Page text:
Lifting off from base camp in a helicopter – or as Kevin Quinn calls it, “the magic carpet” – is a truly awesome experience. The realization that you can be in your room, rolling out of bed one second, then in a helicopter minutes later headed into some of the most prime skiing terrain on the planet brings a new definition to ski in, ski out.During storms like the one taking place outside as I type this, magic happens. It’s as if the curtain is dropped for a period of time while Mother Nature puts her artistic brush to work. Sometimes she is very moody and will spend a few days creating something new. Other times, it’s a quick touch up. But when she decides to lift the curtain the theater springs to life with us sitting in the front row ready to be performers rather than audience members. The flight into Mother Nature’s theater is a magical journey. From the heli-pad at base, it’s a hard turn to the east where we fly over the Orca Inlet up the Rude River and into the Chugach Range. The guides refer to this as “The Zone.” On fly days when “The Zone is firing,” the guide meetings remind me of the days I was with the Warren Miller film crew in the Naval pilots “ready room” being briefed on flight operations aboard the aircraft carrier U.S.S Nimitz. The best way to describe it? High adrenaline.During these morning meetings, picking out where we are skiing is tactical assault and is handled as such. On this particular day, Kevin, with a collaboration of opinions, chose “Ate the Worm Glacier” as the region of choice. This made me smile as I know it better than any of the other regions and find it the most enjoyable. My time in this zone yields many experiences – both positive and negative. It was here that I fell into my first crevasse a couple years ago. On another occasion we were whited-out by a quickly moving cloud bank. Another time I made the decision not to ski a run because the hair on the back of my neck stood up before I dropped in to do my ski cut. Although it sounded disappointing at the time, it turned out to be the right decision. It was in the “Worm” that I dug out a friend and fellow guide. Now we are bonded together for life. I carried a famous wing-suit pilot on my back for a mile because he landed short of his designated target while being filmed. I watched one skier tumble a thousand feet and another walk down one of the bigger slopes because he was too gripped and lost his motor skills. Each one of those experiences I could write a chapter about but I won’t. Not today anyway. But they have taught me.

The “Worm” also represents some of the most incredible ski descents of my life – those perfect turns only represented in the perfect skiing dream. And on this day as we flew over the ridge dropping us into the “Worm Glacier,” I, along with my group, lit up. In the helicopter I had photographer Sarah Jones, along with guests Kent Hootman, Walter Beinecke, Stewart Koch and Greg Lovell. After a warm-up run on “Lower Guilt Trip,” I bounced the group up to “Ate the Worm” proper for a classic Alaskan descent. This classic Chugach line runs for over 2,000 vertical with an average pitch of over 45 degrees. Some long running aspects are 55 plus. It’s a massive slope I love to guide because I can do a ski cut and then find a somewhat safe zone to watch my clients the full length of the slope. It has two obvious pitches to it that slope into a steep gully where the entire slough runs from the first ski cut all the way to the glacier. Near the last third of the run is a crack in the slope. It is easy enough to jump over but is still intimidating. You certainly would not want to fall above it or be sloughed into it. So, like everything in these mountains, each turn really counts. What is always hard for people to understand their first time in the Chugach is how big and powerful the place is. Because everything is to scale, the first-timer’s mind does not comprehend it. They still think they are at a ski area looking down an expert run. The steepest pitch at most ski areas lasts a few hundred yards at about 35 degrees with a few short shots of over 50 degrees. Here in Alaska we are talking about a couple thousand vertical feet with pitches over 40. There are two things that really solidify this for new campers. One of them is when you see the first of your group ski out the bottom of a run. They appear as a speck on a white blanket because they are so far away. The other is when you fall. At a ski area when you fall on a steep slope you start to slow down. In Alaska you speed up. So if you have not controlled your fall in the first second or so, you may be sliding for sometime. This is a lesson you would rather be told than have to learn. Ironically, this is also the reward for skiing such terrain. The sensation of floating from turn to turn, aided by nothing but gravity and landing in powder after each direction change is like nothing else.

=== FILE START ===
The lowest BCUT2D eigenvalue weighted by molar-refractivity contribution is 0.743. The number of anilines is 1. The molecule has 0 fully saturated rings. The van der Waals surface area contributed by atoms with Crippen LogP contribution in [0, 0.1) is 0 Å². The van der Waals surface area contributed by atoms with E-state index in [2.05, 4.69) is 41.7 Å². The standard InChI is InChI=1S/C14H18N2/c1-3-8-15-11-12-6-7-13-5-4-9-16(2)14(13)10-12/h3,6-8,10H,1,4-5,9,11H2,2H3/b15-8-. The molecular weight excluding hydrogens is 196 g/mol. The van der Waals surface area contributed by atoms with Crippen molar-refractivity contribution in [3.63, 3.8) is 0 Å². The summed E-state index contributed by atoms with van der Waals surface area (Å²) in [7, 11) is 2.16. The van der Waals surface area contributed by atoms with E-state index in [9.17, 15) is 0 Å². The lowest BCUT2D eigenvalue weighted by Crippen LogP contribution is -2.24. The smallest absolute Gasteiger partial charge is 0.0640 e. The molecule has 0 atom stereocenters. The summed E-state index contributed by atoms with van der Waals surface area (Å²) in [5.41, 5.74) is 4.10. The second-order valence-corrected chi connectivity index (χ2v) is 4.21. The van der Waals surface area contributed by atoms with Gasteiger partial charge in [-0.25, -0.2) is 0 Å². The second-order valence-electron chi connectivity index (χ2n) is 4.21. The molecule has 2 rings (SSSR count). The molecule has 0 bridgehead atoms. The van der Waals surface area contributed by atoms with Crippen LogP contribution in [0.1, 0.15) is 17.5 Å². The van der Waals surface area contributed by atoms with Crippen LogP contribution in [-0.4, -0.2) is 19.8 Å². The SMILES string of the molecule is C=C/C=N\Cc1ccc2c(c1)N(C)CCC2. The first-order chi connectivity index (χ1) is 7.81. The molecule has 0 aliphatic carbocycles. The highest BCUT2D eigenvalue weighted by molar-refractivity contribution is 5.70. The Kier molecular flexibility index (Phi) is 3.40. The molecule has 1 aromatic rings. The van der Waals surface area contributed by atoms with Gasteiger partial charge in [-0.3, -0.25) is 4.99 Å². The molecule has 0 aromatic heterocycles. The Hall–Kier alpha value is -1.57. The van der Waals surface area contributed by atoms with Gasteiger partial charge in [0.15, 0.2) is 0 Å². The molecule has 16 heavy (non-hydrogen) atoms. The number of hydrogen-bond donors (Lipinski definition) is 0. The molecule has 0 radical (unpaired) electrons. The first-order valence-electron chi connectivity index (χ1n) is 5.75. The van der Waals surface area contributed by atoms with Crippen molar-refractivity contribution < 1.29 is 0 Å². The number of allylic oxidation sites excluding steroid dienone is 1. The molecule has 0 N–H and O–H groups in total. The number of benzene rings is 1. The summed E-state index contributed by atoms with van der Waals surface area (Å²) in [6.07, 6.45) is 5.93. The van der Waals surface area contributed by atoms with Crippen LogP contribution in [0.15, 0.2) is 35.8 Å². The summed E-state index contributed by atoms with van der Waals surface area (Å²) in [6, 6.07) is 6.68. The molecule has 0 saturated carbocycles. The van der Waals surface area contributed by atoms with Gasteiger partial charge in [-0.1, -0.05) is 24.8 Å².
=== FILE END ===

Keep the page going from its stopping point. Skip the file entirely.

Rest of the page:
Standing on “Ate the Worm” as a guide is both awesome and nerve racking. This massive slope sits below you loaded with beautiful snow. And as much as you would like to jump in and go for it, you cannot. Making a cut along the top, just below summit is the first step. This way, if anything should go, you are probably above it. The second cut is after a strong kick turn on a steep pitch and is the most important, but puts the guide at a very vulnerable point. This is followed by a full cut across the slope from one side to the next and onto a spine for safety. During the cut the guide is perpendicular to the slope and not moving very fast so a quick escape it a bit tough. If it works out, the second cut will break the tension of the top layer loose and it will run, pulling most everything with it and naturally cleaning the slope of pockets below. This surface slough will run the entire length of the slope and over the crack, thus eliminating some hazards for the guest. Once the first camper drops in, 100 percent of what happens is out of the guide’s hands. And like a parent trying to let go of their child to be on their own, we just hope that we gave them the right knowledge in order for them to make the right decisions. Whether they choose to make the right ones or not are up to them, but will affect the entire group.The amazing thing is, as a team, every run comes together as this big experience, and all that you have acquired in your skiing education comes together for this moment. When you come out at the bottom you are 100 percent alive and realize this sensation is what life is all about. It’s about this feeling.